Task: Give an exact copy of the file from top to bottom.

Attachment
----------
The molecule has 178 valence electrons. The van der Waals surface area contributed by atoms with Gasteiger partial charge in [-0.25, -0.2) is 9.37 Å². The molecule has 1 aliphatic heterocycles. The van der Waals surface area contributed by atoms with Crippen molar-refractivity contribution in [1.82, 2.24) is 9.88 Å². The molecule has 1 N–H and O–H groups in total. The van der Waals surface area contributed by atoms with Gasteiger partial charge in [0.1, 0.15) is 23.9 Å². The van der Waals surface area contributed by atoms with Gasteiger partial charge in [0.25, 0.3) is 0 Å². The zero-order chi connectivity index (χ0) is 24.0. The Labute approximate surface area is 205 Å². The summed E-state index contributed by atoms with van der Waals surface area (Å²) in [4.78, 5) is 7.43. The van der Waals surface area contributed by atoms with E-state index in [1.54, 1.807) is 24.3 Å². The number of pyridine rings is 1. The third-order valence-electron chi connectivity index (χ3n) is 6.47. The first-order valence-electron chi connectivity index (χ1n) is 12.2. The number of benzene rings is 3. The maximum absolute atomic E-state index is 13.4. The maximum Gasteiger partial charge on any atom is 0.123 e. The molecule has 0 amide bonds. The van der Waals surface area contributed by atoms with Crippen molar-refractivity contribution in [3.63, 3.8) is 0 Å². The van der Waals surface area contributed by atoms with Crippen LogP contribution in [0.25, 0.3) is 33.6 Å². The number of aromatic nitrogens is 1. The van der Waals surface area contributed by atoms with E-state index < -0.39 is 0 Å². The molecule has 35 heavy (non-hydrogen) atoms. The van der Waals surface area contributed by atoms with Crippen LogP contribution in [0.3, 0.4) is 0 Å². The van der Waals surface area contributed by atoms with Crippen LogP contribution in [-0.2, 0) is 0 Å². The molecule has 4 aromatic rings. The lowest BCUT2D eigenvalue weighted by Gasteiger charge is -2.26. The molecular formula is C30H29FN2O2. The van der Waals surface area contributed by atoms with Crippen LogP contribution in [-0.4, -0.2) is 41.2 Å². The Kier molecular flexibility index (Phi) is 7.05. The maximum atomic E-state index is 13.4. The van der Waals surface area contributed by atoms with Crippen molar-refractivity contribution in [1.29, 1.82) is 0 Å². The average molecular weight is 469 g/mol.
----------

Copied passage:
The molecule has 178 valence electrons. The van der Waals surface area contributed by atoms with Gasteiger partial charge in [-0.25, -0.2) is 9.37 Å². The molecule has 1 aliphatic heterocycles. The van der Waals surface area contributed by atoms with Crippen molar-refractivity contribution in [1.82, 2.24) is 9.88 Å². The molecule has 1 N–H and O–H groups in total. The van der Waals surface area contributed by atoms with Gasteiger partial charge in [0.1, 0.15) is 23.9 Å². The van der Waals surface area contributed by atoms with Gasteiger partial charge in [0.25, 0.3) is 0 Å². The zero-order chi connectivity index (χ0) is 24.0. The Labute approximate surface area is 205 Å². The summed E-state index contributed by atoms with van der Waals surface area (Å²) in [4.78, 5) is 7.43. The van der Waals surface area contributed by atoms with E-state index in [1.54, 1.807) is 24.3 Å². The number of pyridine rings is 1. The third-order valence-electron chi connectivity index (χ3n) is 6.47. The first-order valence-electron chi connectivity index (χ1n) is 12.2. The number of benzene rings is 3. The maximum absolute atomic E-state index is 13.4. The maximum Gasteiger partial charge on any atom is 0.123 e. The molecule has 0 amide bonds. The van der Waals surface area contributed by atoms with Crippen molar-refractivity contribution in [3.63, 3.8) is 0 Å². The van der Waals surface area contributed by atoms with Crippen LogP contribution in [0.25, 0.3) is 33.6 Å². The number of aromatic nitrogens is 1. The van der Waals surface area contributed by atoms with E-state index < -0.39 is 0 Å². The molecule has 35 heavy (non-hydrogen) atoms. The van der Waals surface area contributed by atoms with Crippen LogP contribution in [0.3, 0.4) is 0 Å². The van der Waals surface area contributed by atoms with Crippen LogP contribution in [-0.2, 0) is 0 Å². The molecule has 4 aromatic rings. The lowest BCUT2D eigenvalue weighted by Gasteiger charge is -2.26. The molecular formula is C30H29FN2O2. The van der Waals surface area contributed by atoms with Crippen LogP contribution in [-0.4, -0.2) is 41.2 Å². The Kier molecular flexibility index (Phi) is 7.05. The maximum atomic E-state index is 13.4. The van der Waals surface area contributed by atoms with Crippen molar-refractivity contribution in [1.29, 1.82) is 0 Å². The average molecular weight is 469 g/mol.